For the last 10 years or so we’ve seen the gradual decline of the music video. I’m not even sure if MTV plays music videos anymore but I’d guess the answer is probably “rarely.” But perhaps we’re not seeing the end of music videos, perhaps they’re just evolving? Yesterday saw the release of two of these evolutionary ideas – a 45 minute psychedelic video for MGMT’s new album Optimizer and an interactive music video for Arcade Fire’s new song “Reflektor.”
In collaboration with Rdio, MGMT released a unique, sneak peek listening/viewing experience for the bands newest album, Optimizer. The albums ten tracks each get custom (insane) videos thanks to artists Andrew Benson, Alejandro Crawford, Emilio Gomariz, Geoffrey Lillemon, and Chris Timms.
“MGMT’s psyche-pop space-rock has always hinted at alien, other-wordly origins; a rich territory for the possibilities of CGI and virtual worlds. Drawing on the unnatural vibrant colours and strange and mysterious landscapes of alien worlds, each of the artists who contributed to the optimizer project presents their unique virtual illumination of MGMT’s alien origin, produced and arranged by MGMT’s live show video instrumentalist Alejandro Crawford.”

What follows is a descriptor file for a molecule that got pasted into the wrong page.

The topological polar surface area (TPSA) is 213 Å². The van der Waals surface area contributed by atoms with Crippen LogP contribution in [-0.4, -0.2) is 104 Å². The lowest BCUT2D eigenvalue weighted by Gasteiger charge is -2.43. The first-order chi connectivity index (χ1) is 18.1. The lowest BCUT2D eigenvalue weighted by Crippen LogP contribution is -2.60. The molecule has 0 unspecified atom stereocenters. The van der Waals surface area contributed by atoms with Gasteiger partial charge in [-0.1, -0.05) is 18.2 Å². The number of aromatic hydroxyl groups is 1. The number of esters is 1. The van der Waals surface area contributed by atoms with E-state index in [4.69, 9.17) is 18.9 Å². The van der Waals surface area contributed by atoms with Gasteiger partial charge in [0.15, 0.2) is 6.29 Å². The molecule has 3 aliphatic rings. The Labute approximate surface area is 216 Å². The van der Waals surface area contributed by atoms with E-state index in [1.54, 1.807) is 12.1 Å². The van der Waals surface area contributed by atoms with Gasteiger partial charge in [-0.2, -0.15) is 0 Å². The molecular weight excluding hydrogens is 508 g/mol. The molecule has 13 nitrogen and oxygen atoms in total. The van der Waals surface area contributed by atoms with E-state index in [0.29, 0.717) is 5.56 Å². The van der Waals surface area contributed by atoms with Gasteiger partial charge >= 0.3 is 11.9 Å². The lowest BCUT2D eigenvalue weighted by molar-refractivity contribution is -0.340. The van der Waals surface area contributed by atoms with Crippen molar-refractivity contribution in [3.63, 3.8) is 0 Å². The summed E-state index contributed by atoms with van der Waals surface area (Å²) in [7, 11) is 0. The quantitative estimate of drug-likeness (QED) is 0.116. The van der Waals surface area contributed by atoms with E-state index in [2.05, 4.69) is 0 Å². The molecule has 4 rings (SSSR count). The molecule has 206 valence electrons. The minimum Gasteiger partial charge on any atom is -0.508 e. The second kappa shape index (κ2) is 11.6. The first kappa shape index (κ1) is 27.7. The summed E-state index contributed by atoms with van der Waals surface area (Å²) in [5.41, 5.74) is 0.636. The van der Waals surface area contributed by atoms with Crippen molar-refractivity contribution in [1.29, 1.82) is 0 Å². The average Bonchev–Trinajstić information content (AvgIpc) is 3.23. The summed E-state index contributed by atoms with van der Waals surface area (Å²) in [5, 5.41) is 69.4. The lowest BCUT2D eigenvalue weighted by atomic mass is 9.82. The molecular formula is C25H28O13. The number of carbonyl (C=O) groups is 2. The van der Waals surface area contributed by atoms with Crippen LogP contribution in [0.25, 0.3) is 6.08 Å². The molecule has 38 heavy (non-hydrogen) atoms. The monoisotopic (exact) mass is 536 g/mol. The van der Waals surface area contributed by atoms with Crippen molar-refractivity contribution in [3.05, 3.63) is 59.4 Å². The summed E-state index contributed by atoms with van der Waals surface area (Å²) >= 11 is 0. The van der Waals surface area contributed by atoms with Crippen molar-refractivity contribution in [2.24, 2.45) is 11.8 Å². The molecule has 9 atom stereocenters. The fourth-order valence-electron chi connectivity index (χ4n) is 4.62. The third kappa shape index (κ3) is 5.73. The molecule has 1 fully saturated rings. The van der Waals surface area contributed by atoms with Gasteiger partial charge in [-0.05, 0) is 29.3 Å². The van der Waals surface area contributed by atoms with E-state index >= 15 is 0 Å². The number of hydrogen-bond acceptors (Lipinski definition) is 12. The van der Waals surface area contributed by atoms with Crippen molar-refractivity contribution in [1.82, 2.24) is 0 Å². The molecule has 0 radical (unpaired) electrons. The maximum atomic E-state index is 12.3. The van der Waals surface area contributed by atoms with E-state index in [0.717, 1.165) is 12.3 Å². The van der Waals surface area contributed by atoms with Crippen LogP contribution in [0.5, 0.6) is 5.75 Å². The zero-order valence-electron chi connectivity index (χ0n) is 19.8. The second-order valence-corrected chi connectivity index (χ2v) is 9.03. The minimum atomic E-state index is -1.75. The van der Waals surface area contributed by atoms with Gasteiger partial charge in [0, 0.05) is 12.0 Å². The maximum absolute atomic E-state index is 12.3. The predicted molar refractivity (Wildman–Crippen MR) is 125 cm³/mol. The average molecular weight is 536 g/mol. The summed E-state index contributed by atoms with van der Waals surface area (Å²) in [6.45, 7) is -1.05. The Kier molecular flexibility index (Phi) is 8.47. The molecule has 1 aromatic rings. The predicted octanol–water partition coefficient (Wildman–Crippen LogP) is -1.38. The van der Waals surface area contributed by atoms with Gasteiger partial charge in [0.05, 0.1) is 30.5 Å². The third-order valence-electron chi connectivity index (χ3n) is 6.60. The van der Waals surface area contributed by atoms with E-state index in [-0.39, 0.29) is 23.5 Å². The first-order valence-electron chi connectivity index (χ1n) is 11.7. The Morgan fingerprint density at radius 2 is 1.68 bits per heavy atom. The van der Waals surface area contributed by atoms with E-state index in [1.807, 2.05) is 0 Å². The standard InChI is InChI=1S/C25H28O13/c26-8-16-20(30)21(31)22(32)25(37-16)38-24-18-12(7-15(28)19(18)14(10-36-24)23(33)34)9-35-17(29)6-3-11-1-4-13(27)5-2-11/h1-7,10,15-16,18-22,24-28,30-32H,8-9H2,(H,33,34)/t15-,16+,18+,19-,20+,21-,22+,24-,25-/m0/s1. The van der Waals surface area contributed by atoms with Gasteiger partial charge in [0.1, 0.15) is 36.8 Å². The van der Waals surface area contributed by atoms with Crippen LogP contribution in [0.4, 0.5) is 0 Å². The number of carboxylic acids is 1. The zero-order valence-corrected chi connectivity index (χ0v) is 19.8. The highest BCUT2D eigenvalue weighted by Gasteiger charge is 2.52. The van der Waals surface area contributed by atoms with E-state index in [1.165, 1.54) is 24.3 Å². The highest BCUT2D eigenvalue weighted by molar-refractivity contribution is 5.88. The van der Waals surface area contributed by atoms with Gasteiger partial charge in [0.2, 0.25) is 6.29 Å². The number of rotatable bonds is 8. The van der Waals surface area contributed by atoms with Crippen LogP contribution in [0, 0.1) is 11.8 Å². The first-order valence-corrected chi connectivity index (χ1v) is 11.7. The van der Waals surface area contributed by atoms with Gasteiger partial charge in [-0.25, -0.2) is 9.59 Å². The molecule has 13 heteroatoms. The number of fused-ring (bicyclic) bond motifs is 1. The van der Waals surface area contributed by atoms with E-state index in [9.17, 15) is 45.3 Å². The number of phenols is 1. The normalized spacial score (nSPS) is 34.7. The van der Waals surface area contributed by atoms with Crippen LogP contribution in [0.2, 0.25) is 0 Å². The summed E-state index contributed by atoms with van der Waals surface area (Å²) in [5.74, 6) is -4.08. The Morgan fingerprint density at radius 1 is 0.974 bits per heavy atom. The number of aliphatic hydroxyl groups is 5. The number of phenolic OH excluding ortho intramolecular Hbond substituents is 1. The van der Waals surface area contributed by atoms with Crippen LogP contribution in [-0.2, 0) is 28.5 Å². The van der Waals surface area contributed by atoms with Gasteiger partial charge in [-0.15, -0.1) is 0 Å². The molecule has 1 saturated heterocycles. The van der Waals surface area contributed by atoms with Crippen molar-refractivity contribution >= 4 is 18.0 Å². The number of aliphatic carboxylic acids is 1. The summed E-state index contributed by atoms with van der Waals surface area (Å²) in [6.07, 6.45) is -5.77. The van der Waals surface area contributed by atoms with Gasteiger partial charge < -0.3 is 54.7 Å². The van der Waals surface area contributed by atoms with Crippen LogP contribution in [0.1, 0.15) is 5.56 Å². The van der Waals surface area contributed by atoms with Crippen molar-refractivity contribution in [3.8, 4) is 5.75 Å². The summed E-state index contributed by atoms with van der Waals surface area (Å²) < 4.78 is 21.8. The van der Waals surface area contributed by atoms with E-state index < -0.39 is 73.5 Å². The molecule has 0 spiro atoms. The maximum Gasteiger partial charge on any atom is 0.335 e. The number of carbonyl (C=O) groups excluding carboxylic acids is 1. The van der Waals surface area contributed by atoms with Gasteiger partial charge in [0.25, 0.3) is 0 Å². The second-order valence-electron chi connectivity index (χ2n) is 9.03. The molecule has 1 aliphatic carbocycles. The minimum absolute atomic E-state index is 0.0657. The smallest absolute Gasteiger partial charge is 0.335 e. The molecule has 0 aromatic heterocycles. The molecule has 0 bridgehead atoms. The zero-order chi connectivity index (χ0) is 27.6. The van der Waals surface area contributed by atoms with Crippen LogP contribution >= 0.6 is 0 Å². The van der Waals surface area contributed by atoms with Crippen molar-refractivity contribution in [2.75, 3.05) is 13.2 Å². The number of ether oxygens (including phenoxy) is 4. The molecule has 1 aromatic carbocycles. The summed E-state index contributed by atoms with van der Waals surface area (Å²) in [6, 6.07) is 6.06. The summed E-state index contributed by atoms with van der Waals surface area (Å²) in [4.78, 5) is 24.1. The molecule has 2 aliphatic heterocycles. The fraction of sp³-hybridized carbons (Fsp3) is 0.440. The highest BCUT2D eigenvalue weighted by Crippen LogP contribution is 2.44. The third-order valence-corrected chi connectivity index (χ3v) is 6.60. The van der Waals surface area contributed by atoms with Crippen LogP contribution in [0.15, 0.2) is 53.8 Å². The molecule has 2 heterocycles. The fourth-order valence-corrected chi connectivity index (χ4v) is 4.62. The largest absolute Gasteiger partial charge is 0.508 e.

The experiment is certainly interesting as it’s only available to subscribers of Rdio, as well as the album not coming out until next week, so you’re truly getting a preview. I’m personally not a huge fan of MGMT but this definitely got me to watch/listen an album that I probably would have skipped over. It’s also not quite a traditional music video, it’s a pretty abstract execution, but then again we’re dealing with a different medium – Internet vs. Television. There’s an even a feature where you can see the other Rdio members who are watching the video at the same time, so that’s pretty neat.
Upping the bar further is the interactive music video for Arcade Fire’s new single “Refloktor.” If you go to Just A Reflektor you’ll experience a music video directed by Vincent Morriset and brought to life by digital media artist Aaron Koblin. The video utilizes both your smart phone and your cameras computer (or you can just use your mouse) which allows you to control the video in remarkable ways. It’s hard to explain in words, you really just need to experience it for yourself.
What these artists are doing is creating video experiences that engage you for longer periods, and even more powerful, make you an active participant in the video itself. You can look back 20 years ago and see how directors like David Fincher, Spike Jonze, and Michel Gondry turned the music video medium into a successful vehicle for their future projects. Perhaps that’s what we’re seeing now at a smaller scale, the very beginnings of a new medium?